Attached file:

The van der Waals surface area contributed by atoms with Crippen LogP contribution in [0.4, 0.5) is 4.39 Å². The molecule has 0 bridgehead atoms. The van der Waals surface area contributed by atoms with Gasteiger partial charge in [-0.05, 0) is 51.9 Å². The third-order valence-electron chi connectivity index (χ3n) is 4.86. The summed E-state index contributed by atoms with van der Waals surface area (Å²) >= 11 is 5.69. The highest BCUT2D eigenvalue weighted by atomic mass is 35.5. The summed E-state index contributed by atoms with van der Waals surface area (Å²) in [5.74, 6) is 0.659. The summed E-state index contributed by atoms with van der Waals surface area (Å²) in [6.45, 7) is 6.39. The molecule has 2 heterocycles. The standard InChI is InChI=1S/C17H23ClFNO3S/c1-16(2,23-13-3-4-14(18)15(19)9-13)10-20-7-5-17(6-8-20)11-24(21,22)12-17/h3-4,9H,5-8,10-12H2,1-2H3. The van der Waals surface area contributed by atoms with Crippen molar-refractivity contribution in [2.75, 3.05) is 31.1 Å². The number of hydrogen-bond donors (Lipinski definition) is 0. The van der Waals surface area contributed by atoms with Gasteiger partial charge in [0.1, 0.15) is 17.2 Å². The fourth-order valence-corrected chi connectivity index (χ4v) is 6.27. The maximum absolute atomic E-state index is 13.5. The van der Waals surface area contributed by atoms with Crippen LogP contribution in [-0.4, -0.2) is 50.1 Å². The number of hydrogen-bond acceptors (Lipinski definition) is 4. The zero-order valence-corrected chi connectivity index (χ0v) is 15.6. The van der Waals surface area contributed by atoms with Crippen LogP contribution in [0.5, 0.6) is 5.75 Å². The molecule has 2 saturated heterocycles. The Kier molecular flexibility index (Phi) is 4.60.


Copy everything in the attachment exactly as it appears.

The van der Waals surface area contributed by atoms with Crippen LogP contribution in [0.4, 0.5) is 4.39 Å². The molecule has 0 bridgehead atoms. The van der Waals surface area contributed by atoms with Gasteiger partial charge in [-0.05, 0) is 51.9 Å². The third-order valence-electron chi connectivity index (χ3n) is 4.86. The summed E-state index contributed by atoms with van der Waals surface area (Å²) >= 11 is 5.69. The highest BCUT2D eigenvalue weighted by atomic mass is 35.5. The summed E-state index contributed by atoms with van der Waals surface area (Å²) in [5.74, 6) is 0.659. The summed E-state index contributed by atoms with van der Waals surface area (Å²) in [6.45, 7) is 6.39. The molecule has 2 heterocycles. The standard InChI is InChI=1S/C17H23ClFNO3S/c1-16(2,23-13-3-4-14(18)15(19)9-13)10-20-7-5-17(6-8-20)11-24(21,22)12-17/h3-4,9H,5-8,10-12H2,1-2H3. The van der Waals surface area contributed by atoms with Crippen molar-refractivity contribution in [2.75, 3.05) is 31.1 Å². The number of hydrogen-bond donors (Lipinski definition) is 0. The van der Waals surface area contributed by atoms with Gasteiger partial charge in [0.1, 0.15) is 17.2 Å². The fourth-order valence-corrected chi connectivity index (χ4v) is 6.27. The maximum absolute atomic E-state index is 13.5. The van der Waals surface area contributed by atoms with Crippen LogP contribution in [-0.4, -0.2) is 50.1 Å². The number of hydrogen-bond acceptors (Lipinski definition) is 4. The zero-order valence-corrected chi connectivity index (χ0v) is 15.6. The van der Waals surface area contributed by atoms with Crippen LogP contribution in [0.5, 0.6) is 5.75 Å². The molecule has 2 saturated heterocycles. The Kier molecular flexibility index (Phi) is 4.60.